2005 YAMAHA YZF-R1

Our aged R1 no longer feels its age on track. Now it’s just feelin’ it

Performance Bikes (UK) - - CONTENTS - Pho­tog­ra­phy Si­mon Lee

2005 YAMAHA YZF-R1 CARL NEW­BIG­GING

ONE OF THE FIRST rides on my R1 last year was PB’s Rock­ing­ham track­day. Apart from a set of part-worn Racetecs to re­place some rock-hard tour­ing tyres the bike was just as I bought it: 20,000 miles old and a bit unloved.

It didn’t stop, hold a line or fuel cor­rectly, and wheel­ied ev­ery­where be­cause the shock had way too much re­bound, and stayed com­pressed. You could con­dense that all into one word: crap.

But it’s essen­tially good un­der­neath, and I’ve been chip­ping away at the is­sues over win­ter. The last change was a set of Miche­lin Pi­lot Power RS tyres: a strong scorer in PB’s tyre test, so they sounded like a good op­tion for the quick road/oc­ca­sional track use the R1 gets. Another bonus is they qual­i­fied me for one of the rub­ber firm’s (£50) track­days. Bar­gain. Take a lit­tle bit more of my money, Mon­sieur Biben­dum...

I chose Cad­well – an old favourite of mine, but not vis­ited for three years. The first ses­sion was rub­bish. I was rusty, aching, strug­gling to get it to change di­rec­tion through the Goose­neck and Hall Bend as the forks fired back up, and not feeling com­fort­able. The han­dle­bar an­gle isn’t ideal, and it stops the master cylin­der ro­tat­ing low enough for my hands. I didn’t have much con­fi­dence in the front to ride how I’m used to. But then, my cir­cuit ex­pe­ri­ence is mostly based on a 250, MiniTwin and a 600 – not re­ally the style for a litre bike. The first change I made was... me.

In­stead of re­ally putting my weight for­ward and rid­ing the front tyre, I sat a lit­tle fur­ther back, giv­ing my­self a bit more lever­age but also load­ing the forks dif­fer­ently. It made a huge dif­fer­ence – not just through the di­rec­tion changes, but ev­ery­where. I had bet­ter feel for the bike, it re­sponded more smoothly, held a line bet­ter and I could get on the gas bet­ter. Not ideal: but I’ve not got around to the sus­pen­sion over­haul it re­ally needs, so rid­ing around it was good enough for now.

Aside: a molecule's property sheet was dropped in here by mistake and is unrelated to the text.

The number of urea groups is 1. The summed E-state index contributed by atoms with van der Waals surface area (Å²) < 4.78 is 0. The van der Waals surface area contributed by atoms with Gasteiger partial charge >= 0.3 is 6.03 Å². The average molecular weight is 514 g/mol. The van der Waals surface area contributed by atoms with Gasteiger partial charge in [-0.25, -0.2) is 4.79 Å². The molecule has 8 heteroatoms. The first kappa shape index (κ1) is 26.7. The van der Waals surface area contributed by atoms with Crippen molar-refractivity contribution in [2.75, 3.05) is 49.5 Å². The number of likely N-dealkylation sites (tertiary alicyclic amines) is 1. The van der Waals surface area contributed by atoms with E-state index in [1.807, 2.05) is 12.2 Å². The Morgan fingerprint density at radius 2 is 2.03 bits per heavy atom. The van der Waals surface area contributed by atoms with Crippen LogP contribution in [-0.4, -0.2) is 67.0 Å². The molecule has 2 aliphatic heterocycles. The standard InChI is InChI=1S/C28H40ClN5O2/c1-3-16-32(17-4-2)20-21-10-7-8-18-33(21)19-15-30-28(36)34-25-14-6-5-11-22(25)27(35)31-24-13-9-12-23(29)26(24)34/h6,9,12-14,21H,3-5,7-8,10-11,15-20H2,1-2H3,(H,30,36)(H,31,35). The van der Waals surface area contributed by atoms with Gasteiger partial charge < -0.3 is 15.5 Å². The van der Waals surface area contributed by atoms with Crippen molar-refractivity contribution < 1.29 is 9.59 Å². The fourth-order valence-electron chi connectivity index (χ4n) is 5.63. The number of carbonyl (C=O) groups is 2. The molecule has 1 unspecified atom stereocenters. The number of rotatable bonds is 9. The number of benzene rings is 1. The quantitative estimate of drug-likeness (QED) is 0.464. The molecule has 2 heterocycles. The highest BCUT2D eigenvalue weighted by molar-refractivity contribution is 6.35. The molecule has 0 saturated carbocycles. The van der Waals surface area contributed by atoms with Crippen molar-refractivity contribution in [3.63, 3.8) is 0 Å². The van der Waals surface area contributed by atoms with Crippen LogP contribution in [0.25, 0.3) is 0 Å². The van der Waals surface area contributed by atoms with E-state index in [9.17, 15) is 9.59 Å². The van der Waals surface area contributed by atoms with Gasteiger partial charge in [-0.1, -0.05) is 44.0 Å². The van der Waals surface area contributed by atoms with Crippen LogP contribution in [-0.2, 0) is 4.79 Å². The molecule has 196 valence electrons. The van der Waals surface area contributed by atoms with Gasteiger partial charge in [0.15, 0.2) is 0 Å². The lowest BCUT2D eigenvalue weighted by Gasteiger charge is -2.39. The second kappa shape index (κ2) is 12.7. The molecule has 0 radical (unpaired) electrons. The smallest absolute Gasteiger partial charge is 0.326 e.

The brake over­haul, new Black Wi­dow half-sys­tem with match­ing re­flash, Cor­dona quick­shifter and the just-fit­ted Sigma slip­per clutch all came to the fore once I’d got my act to­gether. The throt­tle re­sponse was much bet­ter, and the baf­fle­less cans went through noise test­ing at 102dB. The quick­shifter and slip­per clutch made the big­gest dif­fer­ence, though.

The quick­shifter felt nat­u­ral in­stantly, mak­ing it eas­ier to hang on along the straights and not slide back along the slip­pery seat. No missed gears, just slick shifts and good lever ac­tion.

I al­most for­got the Sigma clutch was there, be­cause it feels like that’s how a bike should be­have. No back­ing in no mat­ter how hard or early I went back through the gears, the revs only ris­ing slightly as I went down the gears. There is the op­tion of ad­just­ing it to slip more, but as it’s sup­plied it re­tains a use­ful lit­tle bit of en­gine brak­ing while can­celling out neg­a­tive ef­fects. Be­fore, it snaked around on the brakes and needed ear­lier, more grad­ual stop­ping to en­ter cor­ners in con­trol. It re­ally helped at cor­ners like the down­hill left of Mans­field; it’d be a night­mare with­out it.

I’ve never tried Miche­lins be­fore, but I was im­pressed. They did start get­ting chewed up on the right shoul­der to­wards the end of the day, but de­spite the racy-look­ing tread pat­tern they’re bi­ased to­wards road rid­ing, and aren’t in­tended for the sort of in­tense ham­mer I was giv­ing them. They weren’t let­ting go or snap­ping side­ways, just spinning and mov­ing a bit. I liked the con­fi­dence they gave through Hall Bends, and I could re­ally get that lit­tle squirt of throt­tle on through the sec­ond right, over the crest. With­out be­ing too big-headed, I barely got passed, and was putting a torquey 160bhp through the rear tyre. If you or your bike ask a lit­tle less, they’re a per­fectly good road tyre that will han­dle mod­er­ate track use.

Miche­lin put on a good event, with not-too-full groups, so I got qual­ity track time. The only prob­lem is my rear tyre is a bit toasted, so they’ll be sell­ing me another be­fore long. Crafty old Biben­dum...

‘The first ses­sion was rub­bish. I was rusty, aching and strug­gling to get it to change di­rec­tion’

Carl sets up another nuts-out en­try to the Moun­tain

Change in rid­ing po­si­tion helped at the Chi­cane

Biben­dum, or ‘The Miche­lin Man’ to his mates, helps Carl wave good­bye to more cash. His rear Power RS (be­low) isn’t long for this world

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